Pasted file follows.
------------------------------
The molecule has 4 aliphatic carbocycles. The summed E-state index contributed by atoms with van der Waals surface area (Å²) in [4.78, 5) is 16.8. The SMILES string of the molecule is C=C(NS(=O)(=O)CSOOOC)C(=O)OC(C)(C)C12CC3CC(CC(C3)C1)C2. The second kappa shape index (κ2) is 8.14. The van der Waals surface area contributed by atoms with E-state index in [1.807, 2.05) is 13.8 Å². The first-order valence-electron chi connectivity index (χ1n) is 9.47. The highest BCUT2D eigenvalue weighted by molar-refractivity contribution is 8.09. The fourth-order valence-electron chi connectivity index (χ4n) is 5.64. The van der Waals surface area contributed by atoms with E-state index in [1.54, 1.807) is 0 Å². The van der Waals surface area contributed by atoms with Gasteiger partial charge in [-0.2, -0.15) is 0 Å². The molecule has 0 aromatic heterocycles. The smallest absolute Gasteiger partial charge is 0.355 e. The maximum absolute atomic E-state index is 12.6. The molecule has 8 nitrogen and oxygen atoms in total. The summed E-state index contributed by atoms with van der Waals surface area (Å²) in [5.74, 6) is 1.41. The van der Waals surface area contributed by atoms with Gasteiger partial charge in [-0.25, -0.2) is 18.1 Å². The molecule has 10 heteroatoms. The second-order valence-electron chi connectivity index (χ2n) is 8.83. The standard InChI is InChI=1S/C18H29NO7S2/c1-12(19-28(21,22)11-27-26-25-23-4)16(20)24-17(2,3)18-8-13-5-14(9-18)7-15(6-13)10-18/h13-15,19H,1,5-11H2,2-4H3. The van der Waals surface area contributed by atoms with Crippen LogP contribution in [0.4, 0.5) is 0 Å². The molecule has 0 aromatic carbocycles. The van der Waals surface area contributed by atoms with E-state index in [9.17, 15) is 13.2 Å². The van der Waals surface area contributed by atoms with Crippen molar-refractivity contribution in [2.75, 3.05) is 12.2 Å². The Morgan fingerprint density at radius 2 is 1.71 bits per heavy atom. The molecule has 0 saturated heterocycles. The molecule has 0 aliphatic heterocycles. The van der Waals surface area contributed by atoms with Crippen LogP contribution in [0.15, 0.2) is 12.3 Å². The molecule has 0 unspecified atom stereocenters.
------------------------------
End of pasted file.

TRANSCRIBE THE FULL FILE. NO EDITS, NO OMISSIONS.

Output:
The molecule has 4 aliphatic carbocycles. The summed E-state index contributed by atoms with van der Waals surface area (Å²) in [4.78, 5) is 16.8. The SMILES string of the molecule is C=C(NS(=O)(=O)CSOOOC)C(=O)OC(C)(C)C12CC3CC(CC(C3)C1)C2. The second kappa shape index (κ2) is 8.14. The van der Waals surface area contributed by atoms with E-state index in [1.807, 2.05) is 13.8 Å². The first-order valence-electron chi connectivity index (χ1n) is 9.47. The highest BCUT2D eigenvalue weighted by molar-refractivity contribution is 8.09. The fourth-order valence-electron chi connectivity index (χ4n) is 5.64. The van der Waals surface area contributed by atoms with E-state index in [1.54, 1.807) is 0 Å². The van der Waals surface area contributed by atoms with Gasteiger partial charge in [-0.2, -0.15) is 0 Å². The molecule has 0 aromatic heterocycles. The smallest absolute Gasteiger partial charge is 0.355 e. The maximum absolute atomic E-state index is 12.6. The molecule has 8 nitrogen and oxygen atoms in total. The summed E-state index contributed by atoms with van der Waals surface area (Å²) in [5.74, 6) is 1.41. The van der Waals surface area contributed by atoms with Gasteiger partial charge in [-0.25, -0.2) is 18.1 Å². The molecule has 10 heteroatoms. The second-order valence-electron chi connectivity index (χ2n) is 8.83. The standard InChI is InChI=1S/C18H29NO7S2/c1-12(19-28(21,22)11-27-26-25-23-4)16(20)24-17(2,3)18-8-13-5-14(9-18)7-15(6-13)10-18/h13-15,19H,1,5-11H2,2-4H3. The van der Waals surface area contributed by atoms with Crippen LogP contribution in [0.4, 0.5) is 0 Å². The molecule has 0 aromatic carbocycles. The van der Waals surface area contributed by atoms with E-state index in [9.17, 15) is 13.2 Å². The van der Waals surface area contributed by atoms with Crippen molar-refractivity contribution in [2.75, 3.05) is 12.2 Å². The Morgan fingerprint density at radius 2 is 1.71 bits per heavy atom. The molecule has 0 saturated heterocycles. The molecule has 0 aliphatic heterocycles. The van der Waals surface area contributed by atoms with Crippen LogP contribution in [0.15, 0.2) is 12.3 Å². The molecule has 0 unspecified atom stereocenters.